To convert a number from complex form to polar form you have simply to apply the definitions of sin and cos.

First of all we use the real part of the number (#3sqrt(3)#) as the #x# coordinates and the imaginary part (without the #i#, so only #3#) as the #y# and we put this on two axis as in the figure.

The polar form is nothing but #r# and #theta#.

#r# can be obtained easily applying the Pitagora's theorem:

#r=sqrt((3sqrt(3))^2+3^2)=sqrt(27+9)=sqrt(36)=6#.

#theta# can be calculated using the definition of cosine or sine.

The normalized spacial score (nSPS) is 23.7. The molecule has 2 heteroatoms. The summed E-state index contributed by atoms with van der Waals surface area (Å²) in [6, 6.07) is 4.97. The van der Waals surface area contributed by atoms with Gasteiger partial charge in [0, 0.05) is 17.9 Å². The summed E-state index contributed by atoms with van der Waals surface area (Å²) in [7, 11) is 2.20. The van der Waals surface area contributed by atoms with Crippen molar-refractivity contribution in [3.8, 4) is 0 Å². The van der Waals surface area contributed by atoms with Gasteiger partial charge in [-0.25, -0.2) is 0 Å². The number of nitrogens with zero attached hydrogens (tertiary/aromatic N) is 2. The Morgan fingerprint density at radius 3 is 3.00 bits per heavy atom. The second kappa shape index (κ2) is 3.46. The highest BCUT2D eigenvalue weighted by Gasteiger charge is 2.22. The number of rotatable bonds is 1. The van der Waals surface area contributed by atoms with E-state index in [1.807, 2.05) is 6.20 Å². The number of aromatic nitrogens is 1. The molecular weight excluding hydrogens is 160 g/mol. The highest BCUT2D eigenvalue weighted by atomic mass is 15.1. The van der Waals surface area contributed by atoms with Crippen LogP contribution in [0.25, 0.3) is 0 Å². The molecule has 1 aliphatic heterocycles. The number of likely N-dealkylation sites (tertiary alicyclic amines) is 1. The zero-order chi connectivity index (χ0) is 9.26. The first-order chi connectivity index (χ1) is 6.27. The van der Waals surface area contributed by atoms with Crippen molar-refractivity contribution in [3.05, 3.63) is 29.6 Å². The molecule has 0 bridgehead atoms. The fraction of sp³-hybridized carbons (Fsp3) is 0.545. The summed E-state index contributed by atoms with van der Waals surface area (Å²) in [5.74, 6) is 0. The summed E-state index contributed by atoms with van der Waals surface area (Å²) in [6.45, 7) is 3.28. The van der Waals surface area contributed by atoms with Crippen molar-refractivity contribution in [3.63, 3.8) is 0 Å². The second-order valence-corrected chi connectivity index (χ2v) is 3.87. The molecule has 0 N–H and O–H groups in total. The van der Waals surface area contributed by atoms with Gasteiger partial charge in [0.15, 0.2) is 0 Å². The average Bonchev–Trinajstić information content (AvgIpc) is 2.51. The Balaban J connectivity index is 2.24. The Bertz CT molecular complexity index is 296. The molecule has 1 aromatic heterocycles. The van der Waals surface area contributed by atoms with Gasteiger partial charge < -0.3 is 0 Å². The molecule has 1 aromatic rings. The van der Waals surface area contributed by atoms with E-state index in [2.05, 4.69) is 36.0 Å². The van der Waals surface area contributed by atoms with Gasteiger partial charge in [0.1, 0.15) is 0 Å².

We know that #x=rcos(theta)# and #y=rsin(theta)#. We could then say, for example, that #sin(theta)=y/r# and then #theta=arcsin(y/r)#.

In the same way we can say #theta=arccos(x/r)#. But my favorite consists in dividing the two coordinates having

#y/x=sin(theta)/cos(theta)# and because #sin(theta)/cos(theta)=tan(theta)# we have #y/x=tan(theta)# and finally

#theta=arctan(y/x)#. In our case #theta=arctan(3/{3sqrt(3)})=arctan(1/sqrt(3))\approx0.52#.

Then your polar coordinates are #(6, 0.52)#.

To see if the result is correct, you can transform back your number as:

#rcos(theta)+irsin(theta) = 6cos(0.52)+i*6sin(0.52)=5.19+3i# and 5.19 is the approximation of #3sqrt(3)#.